NLRB switches standard relating to CBA changes. The National Labor Relations Board (NLRB) in September adopted the "contract coverage" standard for determining whether a unionized employer's unilateral change in a term or condition of employment violates the National Labor Relations Act (NLRA). In doing so, the NLRB abandoned the "clear and unmistakable waiver" standard. Under the contract coverage standard, the Board will examine the plain language of the parties' collective bargaining agreement (CBA) to determine whether the change made by the employer was within the compass or scope of contractual language granting the employer the right to act unilaterally. If it was, the employer will not have violated the NLRA. If the CBA doesn't cover the employer's disputed action, the employer will have violated the Act unless it demonstrates the union waived its right to bargain over the change or it was privileged to act unilaterally for some other reason. The decision is M.V. Transportation, Inc.

  • Workplace Trends

    Growing skills gap called serious drag on business. A new survey of HR leaders shows the skills gap grew by 12% since last year. According to the study "Closing the Skills Gap 2019" from Wiley Education Services and Future Workplace, 64% of the 600 HR leaders surveyed said there is a skills gap in their company, up from 52% in the 2018 report. This year, 44% of HR leaders reported it was more difficult to fill their skills gap than it was last year, and 42% said the skills gap was making their company less efficient. The report also found that 40% of employers estimate that a skill is usable for four years or less and that fast-paced obsolescence escalates the need to hire or train workers.

  • What's the meaning of 'sex'? Supreme Court will finally provide the answer

    The Employment Law Question of the Decade is: Does the prohibition against sex-based discrimination include discrimination based on gender identity and sexual orientation? After countless debates on the issue in courts throughout the land, including in Virginia, the U.S. Supreme Court is finally primed to give its answer in three cases being argued this term. Whatever answer the Court gives will irrevocably change the landscape for employers across the country. And even as the Court is considering this blockbuster question, Gavin Grimm is continuing the fight to retain his court victory allowing him to use the school restroom that corresponds to his gender identity.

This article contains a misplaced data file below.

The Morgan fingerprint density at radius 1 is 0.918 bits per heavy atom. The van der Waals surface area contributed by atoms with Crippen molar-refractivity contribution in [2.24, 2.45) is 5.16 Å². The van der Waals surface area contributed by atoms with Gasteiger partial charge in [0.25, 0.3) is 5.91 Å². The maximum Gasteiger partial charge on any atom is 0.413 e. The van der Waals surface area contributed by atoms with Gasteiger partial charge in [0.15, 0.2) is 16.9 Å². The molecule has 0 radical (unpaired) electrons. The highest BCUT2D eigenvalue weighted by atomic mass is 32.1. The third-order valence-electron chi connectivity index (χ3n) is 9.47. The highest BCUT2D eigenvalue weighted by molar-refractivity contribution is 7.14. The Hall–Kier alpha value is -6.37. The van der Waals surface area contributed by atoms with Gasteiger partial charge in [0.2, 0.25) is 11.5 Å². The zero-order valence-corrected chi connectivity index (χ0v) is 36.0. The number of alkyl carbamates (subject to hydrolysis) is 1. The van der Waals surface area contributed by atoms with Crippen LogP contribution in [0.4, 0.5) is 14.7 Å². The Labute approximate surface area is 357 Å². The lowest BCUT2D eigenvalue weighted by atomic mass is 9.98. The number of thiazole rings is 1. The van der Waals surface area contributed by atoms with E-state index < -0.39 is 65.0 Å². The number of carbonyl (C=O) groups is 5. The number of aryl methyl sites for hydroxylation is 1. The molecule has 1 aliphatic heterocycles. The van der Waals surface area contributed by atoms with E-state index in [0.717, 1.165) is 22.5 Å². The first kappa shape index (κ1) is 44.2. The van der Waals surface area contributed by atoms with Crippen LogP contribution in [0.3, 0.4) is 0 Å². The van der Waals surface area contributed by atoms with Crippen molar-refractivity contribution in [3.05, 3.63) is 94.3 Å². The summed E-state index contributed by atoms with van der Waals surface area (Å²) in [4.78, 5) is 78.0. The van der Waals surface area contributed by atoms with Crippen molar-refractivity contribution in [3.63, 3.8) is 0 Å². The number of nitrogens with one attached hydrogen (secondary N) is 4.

• Rape allegations don't preclude that employee was acting within the scope of employment

    The Virginia Supreme Court recently reemphasized the jury's role in resolving fact issues, while reaffirming the standard for establishing an employer's vicarious liability for its employees' tortious (wrongful) acts.

  • Employer settles ADA employee testing suit

    In our November 2018 issue, we discussed a disability discrimination case filed by an employee with attention deficit hyperactivity disorder (ADHD) who couldn't read and claimed he had been placed on indefinite unpaid leave after failing a written test even though he was able to perform his essential job functions. Although the case has now ended, the litigation provides some useful lessons for employers in dealing with employees who have intellectual disabilities.